Bosses: The stage-end bosses are gigantic, and the battles epic. Bosses have multiple weak points, and their attacks will evolve during the course of battle as they take damage. The first stage boss, for example, will begin by pelting you with bullets from its cannons. Take out those cannons, and the boss will begin launching missiles at you, then fling a part of its body at you, and will finally unleash a massive laser blast that consumes the center third of the screen. It’s a difficult fight to win without using continues, and it’s only the first of many challenging encounters to come! In a nice artistic touch, bosses are typically tied into the background in some way, emphasizing the point that detail has been paid to the overall stage design, and that the stages are not merely generic backdrops for the action.

OpenFeint Integration: Thirty-five achievements, plus global leaderboards for each of the game’s three difficulty levels make a great game even better. Kindly keeps track of your personal best score, as well as ranking you against others. I’m currently ranked 14 in Normal mode, which only tells me there are not enough people playing this game.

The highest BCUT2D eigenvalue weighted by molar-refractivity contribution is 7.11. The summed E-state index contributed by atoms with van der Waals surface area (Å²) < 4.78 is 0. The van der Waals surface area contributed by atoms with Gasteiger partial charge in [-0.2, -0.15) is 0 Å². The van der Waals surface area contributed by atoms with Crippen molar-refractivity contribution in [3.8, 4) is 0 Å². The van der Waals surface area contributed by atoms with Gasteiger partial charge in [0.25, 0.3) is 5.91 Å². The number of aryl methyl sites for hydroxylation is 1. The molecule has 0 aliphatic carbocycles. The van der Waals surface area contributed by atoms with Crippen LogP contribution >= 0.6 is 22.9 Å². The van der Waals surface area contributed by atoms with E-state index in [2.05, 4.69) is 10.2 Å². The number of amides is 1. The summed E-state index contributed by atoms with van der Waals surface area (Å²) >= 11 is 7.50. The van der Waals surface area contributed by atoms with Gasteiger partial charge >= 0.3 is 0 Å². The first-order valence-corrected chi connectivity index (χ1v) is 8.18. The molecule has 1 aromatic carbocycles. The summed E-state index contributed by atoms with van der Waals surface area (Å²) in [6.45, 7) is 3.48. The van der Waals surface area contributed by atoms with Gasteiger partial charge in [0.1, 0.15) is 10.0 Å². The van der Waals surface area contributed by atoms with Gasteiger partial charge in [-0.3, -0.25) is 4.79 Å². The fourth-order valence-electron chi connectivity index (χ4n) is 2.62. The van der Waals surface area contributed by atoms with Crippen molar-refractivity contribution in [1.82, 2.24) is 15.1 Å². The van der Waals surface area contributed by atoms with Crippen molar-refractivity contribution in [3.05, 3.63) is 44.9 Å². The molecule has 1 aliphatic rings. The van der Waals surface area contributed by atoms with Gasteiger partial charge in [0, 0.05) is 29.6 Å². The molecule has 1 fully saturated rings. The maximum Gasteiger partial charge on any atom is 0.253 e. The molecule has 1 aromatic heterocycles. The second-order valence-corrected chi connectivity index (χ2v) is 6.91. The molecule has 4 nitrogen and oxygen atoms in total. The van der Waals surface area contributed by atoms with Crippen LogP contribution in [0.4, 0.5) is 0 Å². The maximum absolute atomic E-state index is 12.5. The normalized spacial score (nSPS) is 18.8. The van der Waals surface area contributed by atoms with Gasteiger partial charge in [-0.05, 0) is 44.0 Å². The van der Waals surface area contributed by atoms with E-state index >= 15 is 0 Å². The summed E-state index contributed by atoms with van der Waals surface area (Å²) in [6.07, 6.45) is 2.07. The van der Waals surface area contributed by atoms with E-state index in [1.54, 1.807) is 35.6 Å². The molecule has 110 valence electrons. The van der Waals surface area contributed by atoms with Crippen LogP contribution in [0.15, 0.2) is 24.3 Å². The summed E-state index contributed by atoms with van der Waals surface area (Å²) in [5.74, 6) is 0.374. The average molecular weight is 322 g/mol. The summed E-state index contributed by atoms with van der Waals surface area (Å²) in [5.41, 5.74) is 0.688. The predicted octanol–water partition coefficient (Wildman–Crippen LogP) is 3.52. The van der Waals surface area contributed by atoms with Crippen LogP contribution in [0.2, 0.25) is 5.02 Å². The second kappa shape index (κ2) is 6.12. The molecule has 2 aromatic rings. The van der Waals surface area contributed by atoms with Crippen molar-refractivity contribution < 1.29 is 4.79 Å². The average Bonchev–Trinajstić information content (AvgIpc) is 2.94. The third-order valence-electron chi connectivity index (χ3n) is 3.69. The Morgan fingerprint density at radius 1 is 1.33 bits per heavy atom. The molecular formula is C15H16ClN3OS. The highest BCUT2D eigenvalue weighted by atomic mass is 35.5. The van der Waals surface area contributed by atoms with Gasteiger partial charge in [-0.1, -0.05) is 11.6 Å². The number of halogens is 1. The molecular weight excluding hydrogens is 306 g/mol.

N/A: Bunz Fighter covers its bases well, leaving little, if anything, to complain about. The game is beautiful to behold, with responsive controls, impressive battles and interesting locations. Hardcore gamers will need to hone their skills to win highscores, while casual players will be able to enjoy the game on their own terms using continues. What’s not to like? I could maybe complain about the “Set” button that allows you to access the menu from in-game, but that would just be nit-picking …

Bunz Fighter caters to all types of gamer, allowing each player to play on their own terms and to set their own goals, whether gunning for highscores or just looking for a good time. It’s a vertical shooter of breathtaking beauty, featuring an original soundtrack, versatile weaponry, vast customization options for everything from control methods to graphical effects, and epic space battles against larger-than-life opponents. Any shooter fan would be remiss in not playing this game or, at the very least, sampling the free Bunz Fighter Lite.

Bunz Fighter is an underdog deserving to be at the head of the pack, and the best vertical shooter I’ve played since Space Invaders Infinity Gene.

Bunz Fighter ( $1.99 / Free ), by Bunz Software Development, was reviewed on an iPhone 3G at version 1.1.